The second half of the first sentence refers expressly to preparing military cyber capabilities that would be used in the event of a crisis or conflict, as distinct from the intelligence-collection aims described in the first half of the sentence. This reflects, at a minimum, an expectation that the familiar concept of “preparation of the battlefield” (which, in the kinetic space, is a concept encompassing an array of activities the military might undertake in advance of hostilities in order to maximize success once hostilities begin) has a cyber analogue. And what might that be? Intrusions into the systems of potential adversaries in order to secure access of a kind that can be exploited for disruptive or destructive effect if and when the need later arises.

c. Digression: Note the fuzzy line between an operation to prepare the battlefield and a hold-at-risk strategy

I pause here to note an important but often-overlooked conceptual category for cyber operations, one that can be tricky to distinguish from battlefield preparation in the cyber domain: a “hold-at-risk” operation. Let me explain that.

Sometimes a goal (or even the goal) of establishing access to a potential adversary’s system is to bolster one’s deterrence posture by making clear to the adversary that you are capable, as a practical matter, of overcoming their defenses and harming something they value (that is, you “hold it at risk”). Naturally, execution of a hold-at-risk operation requires the adversary eventually to know—or at least to strongly suspect—that you have in fact penetrated a relevant system. If that occurs, then the adversary is on notice by definition, and may be able to evict you. So it is not to be pursued lightly, lest you blow access that might have proven more valuable if kept secret in order to facilitate intelligence collection, preparation of the battlefield or both. On the other hand, it is possible the adversary may not actually be able to evict you on a sustained basis, or, at any rate, may not be able to do so with sufficient certainty to feel no-longer-at-risk (and decisionmakers also may be left anxious, wondering where else we might have gained access in similar fashion). But the important point for present purposes is that a preparation-of-the-battlefield operation and a hold-at-risk operation, both targeting the same system, might look identical to the defender who discovers the intrusion. Were they meant to discover it, so as to support a hold-at-risk dynamic? Or was it meant to stay hidden, as preparation of the battlefield? (These are questions that arise with us in the defensive posture, notably, when Iranian hackers turn up in industrial control systems). And at least where the system in question has data that may of intelligence value, we can add that the defender also must consider the possibility that it’s just a matter of espionage. Perhaps the intruder hasn’t even decided in a particular instance, or intends to have the option of converting from one model to another as circumstances dictate.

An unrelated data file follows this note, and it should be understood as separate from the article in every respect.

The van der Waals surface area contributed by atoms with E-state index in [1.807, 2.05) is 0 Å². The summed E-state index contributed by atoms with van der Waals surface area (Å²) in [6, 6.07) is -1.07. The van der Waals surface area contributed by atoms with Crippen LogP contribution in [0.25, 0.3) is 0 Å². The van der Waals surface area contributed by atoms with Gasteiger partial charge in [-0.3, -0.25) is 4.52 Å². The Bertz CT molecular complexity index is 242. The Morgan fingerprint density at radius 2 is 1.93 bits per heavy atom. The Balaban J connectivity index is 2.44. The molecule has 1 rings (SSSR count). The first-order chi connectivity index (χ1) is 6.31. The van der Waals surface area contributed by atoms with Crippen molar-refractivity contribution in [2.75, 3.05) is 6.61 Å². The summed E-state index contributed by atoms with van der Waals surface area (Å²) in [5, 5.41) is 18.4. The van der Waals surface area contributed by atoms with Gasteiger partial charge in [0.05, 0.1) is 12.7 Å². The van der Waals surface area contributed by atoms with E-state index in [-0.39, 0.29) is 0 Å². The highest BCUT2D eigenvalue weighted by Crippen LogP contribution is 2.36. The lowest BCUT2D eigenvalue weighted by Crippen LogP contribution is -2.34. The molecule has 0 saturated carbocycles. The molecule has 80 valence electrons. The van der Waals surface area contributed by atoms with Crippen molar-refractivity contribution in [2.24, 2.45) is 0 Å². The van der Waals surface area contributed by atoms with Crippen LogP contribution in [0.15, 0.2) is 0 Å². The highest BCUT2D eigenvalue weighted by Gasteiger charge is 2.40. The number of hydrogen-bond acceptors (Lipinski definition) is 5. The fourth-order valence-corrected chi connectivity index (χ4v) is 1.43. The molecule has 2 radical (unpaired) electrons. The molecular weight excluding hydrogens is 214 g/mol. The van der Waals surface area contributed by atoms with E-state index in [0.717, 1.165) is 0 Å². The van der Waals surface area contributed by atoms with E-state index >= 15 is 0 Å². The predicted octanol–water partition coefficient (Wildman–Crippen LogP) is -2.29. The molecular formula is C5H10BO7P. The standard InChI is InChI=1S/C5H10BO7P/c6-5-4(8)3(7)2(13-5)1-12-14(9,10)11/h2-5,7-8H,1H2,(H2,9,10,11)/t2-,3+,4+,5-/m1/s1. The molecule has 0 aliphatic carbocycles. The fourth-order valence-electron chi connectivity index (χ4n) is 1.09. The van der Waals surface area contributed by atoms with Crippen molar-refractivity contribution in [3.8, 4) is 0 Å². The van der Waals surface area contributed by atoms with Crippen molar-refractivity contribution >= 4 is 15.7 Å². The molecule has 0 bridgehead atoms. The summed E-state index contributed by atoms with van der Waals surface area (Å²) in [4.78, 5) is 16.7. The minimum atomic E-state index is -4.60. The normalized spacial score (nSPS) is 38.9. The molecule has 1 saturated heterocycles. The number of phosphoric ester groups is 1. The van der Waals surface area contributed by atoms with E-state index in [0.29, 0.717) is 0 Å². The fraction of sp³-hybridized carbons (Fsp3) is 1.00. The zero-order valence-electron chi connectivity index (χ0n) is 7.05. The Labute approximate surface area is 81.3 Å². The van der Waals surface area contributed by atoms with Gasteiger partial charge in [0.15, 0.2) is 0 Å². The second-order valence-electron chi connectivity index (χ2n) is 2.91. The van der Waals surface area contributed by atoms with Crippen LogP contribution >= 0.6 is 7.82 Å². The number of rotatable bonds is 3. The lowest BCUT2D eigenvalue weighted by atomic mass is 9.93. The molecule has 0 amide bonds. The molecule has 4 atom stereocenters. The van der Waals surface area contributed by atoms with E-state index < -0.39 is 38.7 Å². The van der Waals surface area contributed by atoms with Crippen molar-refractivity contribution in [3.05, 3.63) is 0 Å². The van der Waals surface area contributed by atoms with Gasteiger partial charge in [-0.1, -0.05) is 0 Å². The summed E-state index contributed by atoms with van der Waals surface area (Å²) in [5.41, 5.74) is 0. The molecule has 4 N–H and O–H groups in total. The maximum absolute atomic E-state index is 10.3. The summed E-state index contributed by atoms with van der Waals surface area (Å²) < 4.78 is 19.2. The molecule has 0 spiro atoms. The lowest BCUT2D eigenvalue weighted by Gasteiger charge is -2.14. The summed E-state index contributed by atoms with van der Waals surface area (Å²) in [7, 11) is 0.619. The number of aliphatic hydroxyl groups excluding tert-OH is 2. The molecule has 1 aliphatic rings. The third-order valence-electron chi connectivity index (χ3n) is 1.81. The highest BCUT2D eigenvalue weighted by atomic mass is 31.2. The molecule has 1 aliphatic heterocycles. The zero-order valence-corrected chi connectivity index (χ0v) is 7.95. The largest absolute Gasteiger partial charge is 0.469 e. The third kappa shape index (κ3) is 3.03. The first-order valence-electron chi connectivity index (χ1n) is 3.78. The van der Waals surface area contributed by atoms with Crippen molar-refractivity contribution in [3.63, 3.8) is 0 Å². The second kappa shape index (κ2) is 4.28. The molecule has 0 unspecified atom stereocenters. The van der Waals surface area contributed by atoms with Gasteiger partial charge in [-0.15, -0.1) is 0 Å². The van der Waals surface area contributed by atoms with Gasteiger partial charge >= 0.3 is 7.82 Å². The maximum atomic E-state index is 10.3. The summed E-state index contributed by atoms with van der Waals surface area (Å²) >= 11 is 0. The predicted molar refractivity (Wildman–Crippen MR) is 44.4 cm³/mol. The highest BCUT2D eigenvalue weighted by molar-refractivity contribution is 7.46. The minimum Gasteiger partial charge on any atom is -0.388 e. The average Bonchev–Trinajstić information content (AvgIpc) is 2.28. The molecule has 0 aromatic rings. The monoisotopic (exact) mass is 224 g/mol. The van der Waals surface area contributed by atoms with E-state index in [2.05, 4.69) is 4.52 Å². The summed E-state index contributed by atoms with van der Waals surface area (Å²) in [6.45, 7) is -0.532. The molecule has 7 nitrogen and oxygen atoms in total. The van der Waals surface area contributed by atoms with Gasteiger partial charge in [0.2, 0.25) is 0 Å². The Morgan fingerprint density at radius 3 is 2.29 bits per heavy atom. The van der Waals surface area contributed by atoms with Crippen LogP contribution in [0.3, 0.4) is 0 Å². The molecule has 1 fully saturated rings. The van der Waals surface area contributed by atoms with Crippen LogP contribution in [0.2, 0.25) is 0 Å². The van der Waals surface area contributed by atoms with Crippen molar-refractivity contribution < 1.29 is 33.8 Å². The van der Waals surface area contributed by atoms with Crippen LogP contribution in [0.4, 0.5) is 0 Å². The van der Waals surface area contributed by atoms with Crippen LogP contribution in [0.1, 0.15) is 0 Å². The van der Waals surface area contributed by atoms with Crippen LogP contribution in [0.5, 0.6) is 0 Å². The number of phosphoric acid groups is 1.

Opportunities for misunderstanding obviously abound. But the important point for now is simply that all these moves are important aspects of nation-state jostling in cyberspace below the threshold of armed attack or uses of force. And it seems to me that the “preparation” language quoted above, particularly with its reference to “crisis,” can encompass both preparation and hold-at-risk activities.

d. Defending forward (and the NDAA)